The media would be well advised not to adopt double standards when dealing with child molestation. It is now accepted the late Sir Jimmy Savile was one of the worst paedophiles in British history.
Yet the media initially engaged in a cover-up. Freelance journalist Miles Goslett could not get his article linking the long-time BBC star with attacks on young girls published and had to rely on The Oldie, where his article was printed last March. As is now known, the BBC spiked a Newsnight program on Savile's criminality so as not to upset a program scheduled for Christmas 2011 praising the molester.
And then there is the case of the late Fairfax columnist Peter Roebuck. Roebuck's work for the ABC as a cricket commentator increased after he was convicted of common assault on two young African men. There are now claims that Roebuck was a sexual predator who targeted young black males.
Despite this, when Roebuck died last year he was lauded by journalists - particularly at Fairfax and the ABC. Even yesterday, sections of the media remembered the first anniversary of Roebuck's death but conveniently forgot that he was an offender.
The good news is that the proposed royal commission will cover all instances of child abuse and not just crimes committed by Catholic clergy. Tragically, it is not likely to stop attacks on young Aboriginal boys and girls.
Queensland private schools announce fee hikes of up to 7 per cent for 2013
Fees at Eton are approx. $48,000 p.a. at current exchange rates. But that includes full board, which is not discussed below. Considering the standard at Eton, one imagines that food and accomodation accounts for around $20,000 of that. So Australian private schools are well funded, considering that they get substantial Federal money as well
ELITE private schools have announced fee hikes of up to 7 per cent for next year, with one charging parents $19,880 for annual tuition.
Brisbane Girls Grammar School (BGGS) has posted the most expensive "all inclusive" tuition fee so far of $19,880, just above the 2012 tuition fee for Brisbane Grammar School (BGS) for Year 8 to 12 students.
In a letter to parents, BGGS board of trustees chairwoman Elizabeth Jameson said the 6.4 per cent fee rise reflected "the lowest percentage increase in many years and the school's concerted effort to constantly contain the impact on our families".
"Brisbane Girls Grammar remains one of the few independent schools which does not impose additional levies on top of our tuition fees," the letter states.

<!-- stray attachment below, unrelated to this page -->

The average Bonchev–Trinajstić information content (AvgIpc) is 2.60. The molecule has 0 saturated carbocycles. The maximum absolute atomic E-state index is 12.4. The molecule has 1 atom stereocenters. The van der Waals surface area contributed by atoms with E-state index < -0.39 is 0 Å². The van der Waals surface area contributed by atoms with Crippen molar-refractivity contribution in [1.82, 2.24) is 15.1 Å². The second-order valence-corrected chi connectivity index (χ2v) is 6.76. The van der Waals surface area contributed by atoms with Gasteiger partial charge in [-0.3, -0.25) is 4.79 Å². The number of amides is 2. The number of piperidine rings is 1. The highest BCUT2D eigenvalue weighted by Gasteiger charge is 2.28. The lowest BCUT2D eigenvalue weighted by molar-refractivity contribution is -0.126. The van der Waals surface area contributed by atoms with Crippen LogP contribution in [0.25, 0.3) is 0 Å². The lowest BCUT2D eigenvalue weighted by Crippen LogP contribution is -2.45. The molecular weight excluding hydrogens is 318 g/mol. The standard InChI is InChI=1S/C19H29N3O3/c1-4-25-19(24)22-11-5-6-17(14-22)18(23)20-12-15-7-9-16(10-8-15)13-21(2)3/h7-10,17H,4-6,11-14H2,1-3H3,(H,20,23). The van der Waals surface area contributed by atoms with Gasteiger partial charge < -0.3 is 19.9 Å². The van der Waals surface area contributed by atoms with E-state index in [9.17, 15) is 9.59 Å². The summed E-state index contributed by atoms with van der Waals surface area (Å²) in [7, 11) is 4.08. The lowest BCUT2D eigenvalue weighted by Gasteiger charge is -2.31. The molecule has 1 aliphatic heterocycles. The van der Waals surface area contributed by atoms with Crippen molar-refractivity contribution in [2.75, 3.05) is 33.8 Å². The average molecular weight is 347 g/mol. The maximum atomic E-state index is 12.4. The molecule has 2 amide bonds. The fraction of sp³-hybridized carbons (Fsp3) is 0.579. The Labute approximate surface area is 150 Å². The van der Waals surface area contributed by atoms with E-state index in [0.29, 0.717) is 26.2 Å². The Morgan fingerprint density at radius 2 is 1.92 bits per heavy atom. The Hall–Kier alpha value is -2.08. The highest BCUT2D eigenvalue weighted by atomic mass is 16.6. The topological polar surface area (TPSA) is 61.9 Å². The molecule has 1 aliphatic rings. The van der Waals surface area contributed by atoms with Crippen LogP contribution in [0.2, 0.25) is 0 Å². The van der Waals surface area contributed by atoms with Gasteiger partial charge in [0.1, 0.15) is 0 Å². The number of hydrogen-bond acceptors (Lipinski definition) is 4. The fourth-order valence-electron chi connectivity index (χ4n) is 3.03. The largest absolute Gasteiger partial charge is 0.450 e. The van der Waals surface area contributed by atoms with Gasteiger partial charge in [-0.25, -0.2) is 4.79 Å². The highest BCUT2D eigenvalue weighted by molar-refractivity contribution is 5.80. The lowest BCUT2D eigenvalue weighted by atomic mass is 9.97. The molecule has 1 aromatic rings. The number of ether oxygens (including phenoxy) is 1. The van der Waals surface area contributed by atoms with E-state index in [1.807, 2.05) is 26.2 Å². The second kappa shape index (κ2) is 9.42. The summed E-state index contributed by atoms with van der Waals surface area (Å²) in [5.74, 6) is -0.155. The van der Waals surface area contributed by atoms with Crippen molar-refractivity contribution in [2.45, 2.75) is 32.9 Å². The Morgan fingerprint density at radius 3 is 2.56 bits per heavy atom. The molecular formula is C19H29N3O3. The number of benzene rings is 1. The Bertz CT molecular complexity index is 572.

Brisbane Boys' College (BBC), Clayfield College and Somerville House have posted the biggest fee percentage increases so far of about 7 per cent each.
BBC is charging $17,920 for annual tuition in Years 7 to 12 next year while Somerville House is charging $17,776.
Extra levies and other school costs mean BBC Year 12 parents will pay more than $20,000 next year for the cost of education.
BGS parents are expected to pay more than $20,000 for tuition in senior year next year - the first time in Queensland a tuition fee would have risen above that mark.
The all boys' school, which is also the state's most consistent top performer in OP rankings and NAPLAN, charged Queensland's top 2012 tuition fee of $19,635. Parents of Year 8 to 11 pupils also paid $1005 for a tablet PC levy.
Independent Schools Queensland executive director David Robertson said fee increases generally reflected the rising cost of education. Education costs have gone up 6.1 per cent over the past year according to Australian Bureau of Statistics Consumer Price Index figures.
"Around 70 per cent of a school's expenditure generally goes to teachers' salaries," Mr Robertson said.
"Education costs include increases in salaries, capital costs for new buildings and maintenance programs plus implementation of the Australian curriculum."
Somerville House principal Flo Kearney said fees needed to go up "because of the increasing cost of delivering a quality education", including recruiting and retaining the best teachers.
"There are things that are out of our control as well such as significant increases in the cost of insurance and also meeting growing costs of compliance," she said.
Cairns-based Trinity Anglican School principal Christopher Daunt Watney said they tried to keep their costs to a minimum.
Crackdown on fat bus drivers in Tasmania
Obesity does limit mobility but it depends on how "obese" is classified
METRO'S move to ban drivers who are obese may be discriminatory, says Tasmanian anti-discrimination commissioner Robin Banks.
Bus drivers have lashed out at Metro after being told employees who weigh more than 130kg will be banned from driving, put on other duties and placed on a weight-loss program.
Ms Banks said obesity had been classified as a disability in successful anti-discrimination cases in other states.
"As I understand it, there's certainly the potential for it to be unlawful under the Anti-Discrimination Act," she said.
"It will depend on whether or not Metro is able to show that a person of 130kg or more couldn't perform the inherent requirement of their job."
Overweight employees of the Government-owned bus company have six months to lose weight.
Ms Banks said employers were only allowed to discriminate on the basis of disability if the employee could not fulfil the requirements of the job, or the cost of modifying the equipment created an unjustifiable hardship for the employer.
Rail, Tram and Bus union branch secretary Samantha Simonetis said the cost of installing new sturdier seats into the Metro fleet was going to cost $750,000.
Ms Simonetis said while the union had campaigned for years for a health program, the office had been inundated with calls from upset Metro drivers.
"Drivers not even affected by the new obesity rule say that people are getting on the bus and looking at them wondering how much they weigh," she said. "They feel like they are being publicly humiliated and they are."
Metro advertisements for casual bus drivers on the weekend said people over 130kg need not apply because of bus seat design limits. Metro CEO Heather Haselgrove said the obesity law was designed to ensure employees' health and safety and the seats were rated only to 130kg.
Ms Haselgrove said weight should not get in the way of employees performing their duties and using equipment.
Australian Psychological Society chairman Darren Stops said it was positive if Metro was looking after employees' health and it was an unfortunate spin-off if it meant drivers were subjected to public scrutiny.